The European Central Bank loaned a massive $639 billion to 523 banks for an exceptionally long period of three years to steady a financial system that is under pressure from the euro zone debt crisis. It is the biggest ECB infusion of credit into the banking system in the 13-year history of the euro. The ECB is trying to make sure that banks have enough ready cash so they can keep on lending to businesses. Otherwise, a credit crunch could choke off growth and spread the debt crisis to the wider economy through the banks.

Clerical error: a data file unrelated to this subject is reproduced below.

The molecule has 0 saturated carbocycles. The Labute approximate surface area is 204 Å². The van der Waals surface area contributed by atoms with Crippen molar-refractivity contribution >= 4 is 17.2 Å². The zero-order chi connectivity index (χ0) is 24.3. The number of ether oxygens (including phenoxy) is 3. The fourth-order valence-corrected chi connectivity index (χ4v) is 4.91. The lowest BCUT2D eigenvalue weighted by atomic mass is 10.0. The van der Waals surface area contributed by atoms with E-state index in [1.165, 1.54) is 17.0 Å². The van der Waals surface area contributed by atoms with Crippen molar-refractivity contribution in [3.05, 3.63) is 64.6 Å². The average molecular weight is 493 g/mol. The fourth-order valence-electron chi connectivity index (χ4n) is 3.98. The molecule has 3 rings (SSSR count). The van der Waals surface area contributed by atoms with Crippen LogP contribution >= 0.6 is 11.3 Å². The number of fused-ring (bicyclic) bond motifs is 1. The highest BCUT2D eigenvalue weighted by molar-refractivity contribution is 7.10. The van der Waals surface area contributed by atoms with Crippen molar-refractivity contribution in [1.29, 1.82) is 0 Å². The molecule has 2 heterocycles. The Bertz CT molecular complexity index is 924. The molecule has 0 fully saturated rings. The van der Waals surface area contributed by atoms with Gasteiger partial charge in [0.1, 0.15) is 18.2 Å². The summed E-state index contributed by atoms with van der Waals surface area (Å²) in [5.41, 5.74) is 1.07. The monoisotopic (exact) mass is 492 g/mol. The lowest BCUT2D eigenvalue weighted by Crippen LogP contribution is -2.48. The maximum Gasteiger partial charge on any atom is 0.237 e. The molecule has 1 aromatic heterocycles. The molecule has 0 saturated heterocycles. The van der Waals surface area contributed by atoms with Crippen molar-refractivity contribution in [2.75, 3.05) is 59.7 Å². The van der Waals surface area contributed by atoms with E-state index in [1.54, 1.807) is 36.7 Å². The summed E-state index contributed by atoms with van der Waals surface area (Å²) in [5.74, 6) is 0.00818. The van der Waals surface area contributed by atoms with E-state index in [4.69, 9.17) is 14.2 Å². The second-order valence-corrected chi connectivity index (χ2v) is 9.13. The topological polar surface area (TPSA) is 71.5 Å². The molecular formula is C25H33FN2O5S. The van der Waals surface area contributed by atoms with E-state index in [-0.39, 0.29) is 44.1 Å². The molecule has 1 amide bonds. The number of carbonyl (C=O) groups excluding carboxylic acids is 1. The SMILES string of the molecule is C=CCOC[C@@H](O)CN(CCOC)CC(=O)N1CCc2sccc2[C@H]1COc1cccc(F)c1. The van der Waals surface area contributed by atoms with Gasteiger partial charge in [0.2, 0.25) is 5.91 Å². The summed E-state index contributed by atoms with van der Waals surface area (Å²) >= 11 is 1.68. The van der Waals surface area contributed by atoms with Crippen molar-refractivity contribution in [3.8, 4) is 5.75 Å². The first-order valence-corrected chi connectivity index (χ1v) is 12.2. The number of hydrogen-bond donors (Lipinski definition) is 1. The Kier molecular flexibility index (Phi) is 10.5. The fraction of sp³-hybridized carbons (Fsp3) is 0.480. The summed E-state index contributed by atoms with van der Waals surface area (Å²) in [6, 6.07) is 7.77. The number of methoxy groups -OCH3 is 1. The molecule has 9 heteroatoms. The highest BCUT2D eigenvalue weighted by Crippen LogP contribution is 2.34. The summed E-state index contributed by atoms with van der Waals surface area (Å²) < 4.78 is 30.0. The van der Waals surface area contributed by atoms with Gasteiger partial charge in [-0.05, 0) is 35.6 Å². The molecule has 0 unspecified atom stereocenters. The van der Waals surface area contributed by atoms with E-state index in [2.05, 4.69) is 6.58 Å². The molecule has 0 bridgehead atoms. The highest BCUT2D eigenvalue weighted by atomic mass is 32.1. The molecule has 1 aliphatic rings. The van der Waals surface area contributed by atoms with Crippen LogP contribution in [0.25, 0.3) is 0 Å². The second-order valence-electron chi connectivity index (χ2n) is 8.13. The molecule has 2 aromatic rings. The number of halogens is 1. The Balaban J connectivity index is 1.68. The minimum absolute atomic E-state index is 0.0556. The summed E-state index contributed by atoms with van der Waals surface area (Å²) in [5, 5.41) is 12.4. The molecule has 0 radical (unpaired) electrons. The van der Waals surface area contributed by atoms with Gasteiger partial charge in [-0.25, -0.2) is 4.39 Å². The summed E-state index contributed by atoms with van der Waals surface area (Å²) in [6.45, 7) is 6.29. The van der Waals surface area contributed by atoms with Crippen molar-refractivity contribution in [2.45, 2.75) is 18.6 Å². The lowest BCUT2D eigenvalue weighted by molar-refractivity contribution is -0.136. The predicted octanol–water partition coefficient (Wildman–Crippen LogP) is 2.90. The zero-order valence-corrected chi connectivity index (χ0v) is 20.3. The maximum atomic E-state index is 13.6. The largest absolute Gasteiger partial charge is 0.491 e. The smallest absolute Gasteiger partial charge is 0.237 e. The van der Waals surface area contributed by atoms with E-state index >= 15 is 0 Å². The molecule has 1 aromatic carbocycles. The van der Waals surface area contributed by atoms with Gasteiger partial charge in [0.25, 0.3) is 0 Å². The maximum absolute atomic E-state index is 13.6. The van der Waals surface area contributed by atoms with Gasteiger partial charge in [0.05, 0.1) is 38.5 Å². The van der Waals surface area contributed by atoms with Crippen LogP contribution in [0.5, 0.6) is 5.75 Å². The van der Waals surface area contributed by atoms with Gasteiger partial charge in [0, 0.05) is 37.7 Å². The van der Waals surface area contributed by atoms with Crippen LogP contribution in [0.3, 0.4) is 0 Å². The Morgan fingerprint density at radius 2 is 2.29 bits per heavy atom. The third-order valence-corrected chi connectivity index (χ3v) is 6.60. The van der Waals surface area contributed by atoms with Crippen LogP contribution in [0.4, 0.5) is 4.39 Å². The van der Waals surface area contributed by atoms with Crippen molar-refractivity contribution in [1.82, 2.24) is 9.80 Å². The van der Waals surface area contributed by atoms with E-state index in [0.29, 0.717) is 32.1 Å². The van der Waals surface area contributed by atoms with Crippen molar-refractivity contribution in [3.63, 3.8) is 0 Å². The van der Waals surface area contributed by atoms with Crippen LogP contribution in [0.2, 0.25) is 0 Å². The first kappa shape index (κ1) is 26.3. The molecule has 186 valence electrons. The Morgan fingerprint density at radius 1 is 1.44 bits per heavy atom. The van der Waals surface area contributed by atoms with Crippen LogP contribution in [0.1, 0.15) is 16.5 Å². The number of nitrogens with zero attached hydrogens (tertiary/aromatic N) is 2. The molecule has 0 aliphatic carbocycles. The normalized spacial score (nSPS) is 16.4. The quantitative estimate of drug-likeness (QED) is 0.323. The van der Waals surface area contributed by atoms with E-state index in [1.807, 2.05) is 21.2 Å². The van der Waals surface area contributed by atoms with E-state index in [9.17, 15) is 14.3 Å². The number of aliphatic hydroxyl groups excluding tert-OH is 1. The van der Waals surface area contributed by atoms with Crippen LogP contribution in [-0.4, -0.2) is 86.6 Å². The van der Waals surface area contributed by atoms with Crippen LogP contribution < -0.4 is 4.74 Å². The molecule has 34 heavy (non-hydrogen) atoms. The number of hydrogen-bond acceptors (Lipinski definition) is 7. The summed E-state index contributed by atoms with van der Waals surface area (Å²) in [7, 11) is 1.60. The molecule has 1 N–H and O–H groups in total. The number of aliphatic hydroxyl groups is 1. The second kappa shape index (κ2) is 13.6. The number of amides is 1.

Markets rose modestly on the amount of the loans, which was far more than the $391 billion expected. The ECB has served as lender of last resort for banks when they cannot borrow elsewhere. But the credit infusion only treats one of the worst symptoms of the debt crisis. It does not remove the reason investors will not lend to banks—their thin levels of capital reserves against potential losses. The ECB loans also do not do much to reduce heavy levels of government debt. There was some speculation that banks could borrow money cheap from the ECB operation and buy higher-yielding government bonds. But many analysts think it is unlikely they will increase their exposure to government bonds amid fears of default. Many banks have cut their holdings of debt from governments that are in financial trouble.